“I didn’t want to be the policeman who would be responsible for that time allotment, so I explained to her that she needed to take responsibility for it. Not the person who created the application, not her parents – her. I asked how she could make sure she wouldn’t spend more than 45 minutes in front of the screen. She came up with a great idea: She set the microwave timer and it would beep when the time was up, and she turned off the device. I told her: If we see that you are not being honest with yourself and with us, we’ll have another talk like this. Six years later, that talk hasn’t happened.”
But not all children display such advanced levels of self-control. I know quite a few adults who do intensive bingeing on TV shows and can’t stop themselves after two episodes. Isn’t this a somewhat exaggerated demand of our children?
“Would you throw your child into the pool without teaching him how to swim? Probably not – so why do it with digital devices? Before I give my child a device, I need to be sure that he knows the rules of its use: to put it aside when doing homework, to turn it off when friends come over. Children in our society have deficiencies in their basic needs, and when they don’t have enough of what they need in the real world, they look for and find it in the virtual world. Our children need autonomy and a sense of control in their life, but the levels of regulation that are exercised today on youngsters, at least in the United States, resemble those applied to prisoners. They are told what to eat, where to go, what to do. And then they play Fortnite and for a moment they’re able to feel like God in their universe.
“Our children also need a connection to others. It used to be that in every neighborhood in America you would hear the sound of children playing outside. Today they’re all in the house, because the parents are afraid of kidnappings. It makes no difference that this is the safest period in history – that isn’t what the media is selling us. So either they are alone at home or they have a schedule as packed as that of a CEO, moving from extracurricular sports to a group learning Chinese. Our kids don’t have free time, they don’t have time to play with other kids their age, and so they look for – and find – all of that online. I am speaking as a parent. We have to stop accusing the devices and start doing something about the real problem, which is to provide for our children’s real needs.”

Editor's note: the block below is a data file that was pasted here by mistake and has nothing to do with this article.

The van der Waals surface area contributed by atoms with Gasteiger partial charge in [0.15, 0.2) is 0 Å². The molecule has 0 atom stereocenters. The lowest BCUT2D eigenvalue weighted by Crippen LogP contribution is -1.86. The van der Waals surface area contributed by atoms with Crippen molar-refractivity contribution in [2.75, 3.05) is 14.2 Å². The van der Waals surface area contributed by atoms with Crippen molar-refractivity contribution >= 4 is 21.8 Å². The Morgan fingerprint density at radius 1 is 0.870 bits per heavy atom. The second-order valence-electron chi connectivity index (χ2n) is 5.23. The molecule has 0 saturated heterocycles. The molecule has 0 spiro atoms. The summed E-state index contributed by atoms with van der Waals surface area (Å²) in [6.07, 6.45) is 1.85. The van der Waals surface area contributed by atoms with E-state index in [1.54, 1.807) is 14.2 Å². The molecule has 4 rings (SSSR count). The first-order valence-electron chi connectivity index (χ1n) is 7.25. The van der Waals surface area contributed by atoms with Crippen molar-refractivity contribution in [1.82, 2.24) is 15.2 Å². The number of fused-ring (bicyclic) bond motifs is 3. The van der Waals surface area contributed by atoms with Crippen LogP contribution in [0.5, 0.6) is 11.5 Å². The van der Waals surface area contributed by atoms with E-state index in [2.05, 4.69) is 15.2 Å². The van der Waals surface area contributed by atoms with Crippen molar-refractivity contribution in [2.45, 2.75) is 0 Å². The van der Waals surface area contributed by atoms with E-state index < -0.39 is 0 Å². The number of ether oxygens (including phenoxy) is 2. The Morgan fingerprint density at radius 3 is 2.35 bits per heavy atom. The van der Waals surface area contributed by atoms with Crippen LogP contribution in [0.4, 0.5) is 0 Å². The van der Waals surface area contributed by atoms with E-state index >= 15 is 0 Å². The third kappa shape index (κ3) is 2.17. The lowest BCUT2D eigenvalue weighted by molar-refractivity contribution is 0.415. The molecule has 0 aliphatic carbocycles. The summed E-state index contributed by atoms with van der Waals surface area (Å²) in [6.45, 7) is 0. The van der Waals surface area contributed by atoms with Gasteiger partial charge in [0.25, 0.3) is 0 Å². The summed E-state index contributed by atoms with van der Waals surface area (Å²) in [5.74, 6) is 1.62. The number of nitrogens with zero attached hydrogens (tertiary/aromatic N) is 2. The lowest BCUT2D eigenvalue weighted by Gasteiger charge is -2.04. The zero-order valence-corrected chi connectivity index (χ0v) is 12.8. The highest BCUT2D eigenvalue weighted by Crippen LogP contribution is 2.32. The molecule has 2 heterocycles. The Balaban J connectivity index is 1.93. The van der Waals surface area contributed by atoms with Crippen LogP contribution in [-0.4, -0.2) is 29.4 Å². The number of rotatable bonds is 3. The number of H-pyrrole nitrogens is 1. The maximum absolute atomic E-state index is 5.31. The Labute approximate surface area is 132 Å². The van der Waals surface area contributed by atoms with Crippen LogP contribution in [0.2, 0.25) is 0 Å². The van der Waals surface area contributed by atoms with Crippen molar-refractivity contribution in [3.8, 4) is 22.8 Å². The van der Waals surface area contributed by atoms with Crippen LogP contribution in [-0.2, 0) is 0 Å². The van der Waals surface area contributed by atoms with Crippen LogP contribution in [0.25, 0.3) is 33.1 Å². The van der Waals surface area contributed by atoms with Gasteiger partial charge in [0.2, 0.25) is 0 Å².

I was with my family on vacation, and in the hotel restaurant there was silence: All the children were hooked up with headphones and screens, except my kids, who naturally were making the most noise. It was hard for me to decide who was normal and who wasn’t. Maybe the right thing to do is to set our kids up before a screen in situations when we want them to be quiet.
“That reminds me how a few days ago, my wife and I and our daughter went out for dinner with our neighbors and their two delightful daughters. Through the entire meal, our neighbors’ daughters were on their phones. Well, we went out for dinner with them once, but we won’t do it again. They don’t share our world of values. If their girls had hit our daughter, or if the parents had smoked at the table, I also wouldn’t go out with them again. That’s just rude behavior. A child shouldn’t be using technology during a social encounter, or at a meal, or in the middle of a class.”[“source=haaretz”]